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Investment Commentary

 

 

5/7/2019

Fed Facing Slipping Inflation Expectations

Financial markets are currently at a crossroads as they are gauging the outlook for global growth and inflation expectations. The more immediate issue is the apparent impasse in U.S. – China trade negotiations. As a result, the U.S. has threatened to raise tariffs on US$200bn of Chinese goods to 25% from 10% currently by Friday. A lack of a trade deal will likely dent global business sentiment, especially as recent manufacturing readings (e.g. German and U.S. manufacturing orders) missed expectations. From our perspective, regardless of the binary outcome of the current trade negotiations, we view current asset prices as fair and we continue to focus on specific security selection – with a mix of income generating instruments and undervalued equities. We seek to be more aggressive allocators of capital as value opportunities arise.


Apart from global growth uncertainty, market participants have also been focusing on the Fed’s ability to fulfill its inflation mandate; especially after the Fed’s recent policy normalization pause. A number of investors are debating whether the Fed has over-tightened and whether the Fed’s policy might stay too tight for too long. The issue is the Fed’s recurring inability to reach its 2% core PCE (personal consumption expenditure) inflation target. As we can see below, forward inflation expectations are starting to soften and core PCE inflation in particular is at 1.55%. We also note that recent manufacturing and services surveys have pointed to weaker pricing. In addition, key CPI components such as the owner’s equivalent rent of residences (OER) (24% CPI weight) are likely peaking out.

 

      

                                                        

        

Barring a successful trade resolution (or a negotiation extension), one should expect Global Central Banks to continue on their current policy pivot and as such to remain more accommodative. The Fed in particular would likely respond to a potential tightening in financial conditions and a further decline in inflation expectations. As we can see below, U.S. leading economic indicators and certain segments of the Treasury Yield curve are already pointing to some growth uncertainty. After a year-to-date lull in volatility across asset classes, we are seeing this week a burst in equity volatility (+63% in the past 5 days) – primarily due to market positioning (record VIX shorts observed in the recent month) and market expectations for U.S. earnings acceleration into the second half of 2019. Depending on the global trade outlook, there is scope for interest rate and currency volatility to pick up from currently depressed levels.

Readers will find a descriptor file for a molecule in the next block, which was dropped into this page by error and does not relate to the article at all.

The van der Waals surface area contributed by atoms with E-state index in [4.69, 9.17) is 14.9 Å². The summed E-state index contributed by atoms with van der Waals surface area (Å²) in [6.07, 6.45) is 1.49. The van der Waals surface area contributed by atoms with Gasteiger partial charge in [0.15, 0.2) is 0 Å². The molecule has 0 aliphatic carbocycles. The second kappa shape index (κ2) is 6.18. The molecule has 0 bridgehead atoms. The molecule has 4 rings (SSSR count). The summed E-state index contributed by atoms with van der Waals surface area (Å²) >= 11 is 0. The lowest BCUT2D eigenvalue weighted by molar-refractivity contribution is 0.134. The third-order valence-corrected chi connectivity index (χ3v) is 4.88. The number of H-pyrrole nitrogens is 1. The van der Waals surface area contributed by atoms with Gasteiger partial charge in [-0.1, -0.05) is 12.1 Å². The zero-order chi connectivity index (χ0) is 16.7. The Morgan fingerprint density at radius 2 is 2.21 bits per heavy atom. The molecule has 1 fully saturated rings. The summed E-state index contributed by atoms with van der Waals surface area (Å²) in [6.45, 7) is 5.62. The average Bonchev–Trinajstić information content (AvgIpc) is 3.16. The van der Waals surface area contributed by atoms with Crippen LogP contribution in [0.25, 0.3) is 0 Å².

From our portfolio perspective, we maintain our preference for secular growth themes e.g. within the technology, communication services and healthcare sectors. We also lean on solid balance sheets and high margin corporations that can sustain dividend growth and capital return in the form of share buybacks. As discussed in recent articles, street EPS and profit margin expectations are still on the high side for 2020 and 2021. Expectations for margin expansion in particular seem elevated. In our opinion, it will be hard to achieve sustained margin expansion as labor costs increase and if revenues don’t surprise on the upside. We continue to avoid labor intensive companies.

           

       

        

     
 

Lastly, we note that key components for the global inflation outlook are the USD and the Chinese Yuan. Contrary to public rhetoric, the Chinese currency has been appreciating in the past few years and has likely impacted China’s current account balance. A trade escalation may give rise to FX volatility and a potential Chinese currency devaluation could have a meaningful deflationary impact on global growth. If that scenario comes to play, the Fed would likely be more aggressive in cutting interest rates, which in turn would engineer a USD devaluation. A weaker USD and contained real rates would likely have a reflationary impact across the global economy. U.S. multinationals will likely benefit in that scenario, especially more cyclical sectors such as energy, industrials and materials.



                   

         

In conclusion, global growth and financial markets are currently at a crossroads due to global trade tensions. Even though the risk of tariff escalation is increasing, one should expect more monetary accommodation by Global Central Banks and especially the Federal Reserve; in order to cushion growth and inflation expectations. Given current asset valuations, we look forward to deploying capital more aggressively in our favorite investment themes at better levels.

 




Christos Charalambous CFA

Senior Strategist

christos.charalambous@edgewealth.com



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